September 30, 2016

Rejoice in the Lord

Find joy in politics through God’s grace

Archbishop Joseph W. Tobin

My last two columns were pretty serious. I’m offering a series of reflections on the issues faithful citizens are required to consider as we prepare to vote on Election Day. Some of these issues are, literally, matters of life and death, peace and war, freedom and tyranny. No wonder these columns may have seemed pretty grim.

But Christian life is about joy, not sadness. It’s about our liberation from sin and death, not the oppression of social structures and political processes. Where do we Catholics who are faithful citizens of the United States of America find joy?

Certainly we find joy in love and friendship, in sports and entertainment, and in the beauty of all creation which Pope Francis reminds us—in the words of his patron saint—is a source of inestimable peace and goodness (pax et bonum)!

But can we find joy in politics—especially today? Can we discover joy in the exercise of our freedom and responsibility as citizens? Or does everything have to be so serious that there’s nothing to be happy about?

I refuse to believe that politics has to be all gloom and doom. It’s common knowledge that the news media, and increasingly the entertainment industry, are biased toward bad news. Even Catholic media, which are charged with the responsibility to spread the Good News of our salvation, can occasionally get drawn into bad news cycles. Breaking out of excessive negativity is something we all must do.

The news isn’t all bad. Even in the worst possible situations—natural catastrophes, mass shootings, terrorist plots or scandalous behavior by people that we should be able to trust—there are always signs of heroism, hope and generosity. We can focus exclusively on the evil if we want to, but that inevitably means we will miss the good that happens even in the midst of our worst nightmares!

So where do we discover good news in the political season we find ourselves in today? Sure there’s lots of bad news, lots of pessimism and lots of anger. Is there any hope or joy?

Christians can never say no to this question—even in the worst of times. We know that Christ is risen and that he is our hope, the source of all joy. The Letter to the Hebrews tells us that faith is the knowledge of things hoped for, the evidence for things not seen (Heb 11:1). But do we feel this certain knowledge in our bones? Or do we succumb to a form of temporary amnesia where politics is concerned? Christ is the foundation for our hope and joy, but where do we recognize Christ in the political process?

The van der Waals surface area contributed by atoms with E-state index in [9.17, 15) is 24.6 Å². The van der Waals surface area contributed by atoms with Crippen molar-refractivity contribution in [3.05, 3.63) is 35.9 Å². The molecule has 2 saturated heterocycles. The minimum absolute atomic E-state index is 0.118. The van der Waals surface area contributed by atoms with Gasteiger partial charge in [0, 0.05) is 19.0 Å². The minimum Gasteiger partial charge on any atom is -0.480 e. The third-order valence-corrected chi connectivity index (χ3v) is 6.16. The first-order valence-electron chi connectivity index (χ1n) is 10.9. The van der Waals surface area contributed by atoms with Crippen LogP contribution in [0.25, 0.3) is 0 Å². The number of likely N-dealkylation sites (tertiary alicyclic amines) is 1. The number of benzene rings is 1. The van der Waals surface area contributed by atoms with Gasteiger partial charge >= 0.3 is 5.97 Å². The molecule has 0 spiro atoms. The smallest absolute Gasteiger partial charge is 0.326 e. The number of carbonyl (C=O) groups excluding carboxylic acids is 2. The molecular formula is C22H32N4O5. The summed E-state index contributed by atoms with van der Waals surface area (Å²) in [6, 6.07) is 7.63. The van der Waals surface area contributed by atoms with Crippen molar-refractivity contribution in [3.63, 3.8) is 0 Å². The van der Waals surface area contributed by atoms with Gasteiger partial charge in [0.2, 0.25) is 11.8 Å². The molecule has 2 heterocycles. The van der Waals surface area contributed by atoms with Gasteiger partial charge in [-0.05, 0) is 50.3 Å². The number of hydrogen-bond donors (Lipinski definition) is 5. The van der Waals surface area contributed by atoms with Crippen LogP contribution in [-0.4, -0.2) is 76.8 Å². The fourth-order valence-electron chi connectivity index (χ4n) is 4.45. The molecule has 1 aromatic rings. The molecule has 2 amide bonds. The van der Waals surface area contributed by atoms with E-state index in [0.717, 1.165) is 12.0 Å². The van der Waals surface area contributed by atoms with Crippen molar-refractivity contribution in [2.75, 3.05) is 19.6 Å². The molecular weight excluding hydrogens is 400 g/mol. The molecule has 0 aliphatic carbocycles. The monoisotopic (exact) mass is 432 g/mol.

Here are three simple suggestions for finding joy in politics. I offer these not as articles of faith or even as examples of what the U.S. bishops teach in “Forming Consciences for Faithful Citizenship.” These are simply suggestions from my own experience—for what they’re worth.

First, don’t take things personally. If you think a candidate is dishonest or untrustworthy, don’t vote for him or her. But don’t let it make you angry, depressed or miserable. Our nation and our Church have been through worse times; with the help of God, we will recover! Taking things seriously doesn’t mean taking them personally. Vote your conscience and then move on. Ultimately, the outcome is in God’s hands.

Second, don’t get mad—get even. I don’t mean to suggest that we should seek revenge. On the contrary, as Pope Francis says in his exhortation on “The Face of Mercy,” forgiveness is the only way to live joyfully. Regardless of the context, revenge only makes things worse. By “getting even,” I mean voting for candidates who are inspiring and trustworthy and working for policies that promote the good of all. If enough people work for the common good, corruption in politics will become a thing of the past.

Third, find the good—wherever you can—and stay focused on it. “Every cloud has a silver lining” may be a cliché, but there’s a basic truth here. If we look for the good, we will find it. If we only focus on what is sad and depressing, we’ll never experience joy.

The liberties that we enjoy as citizens of the United States of America should be a source of deep and lasting joy. It’s true we have many problems today, but it’s also true that we have boundless opportunities fueled by the grace of God and the power of the Holy Spirit.

None of us should be discouraged. Hope and joy are in our DNA as Christians. May God bless us all, faithful citizens of the United States of America! †

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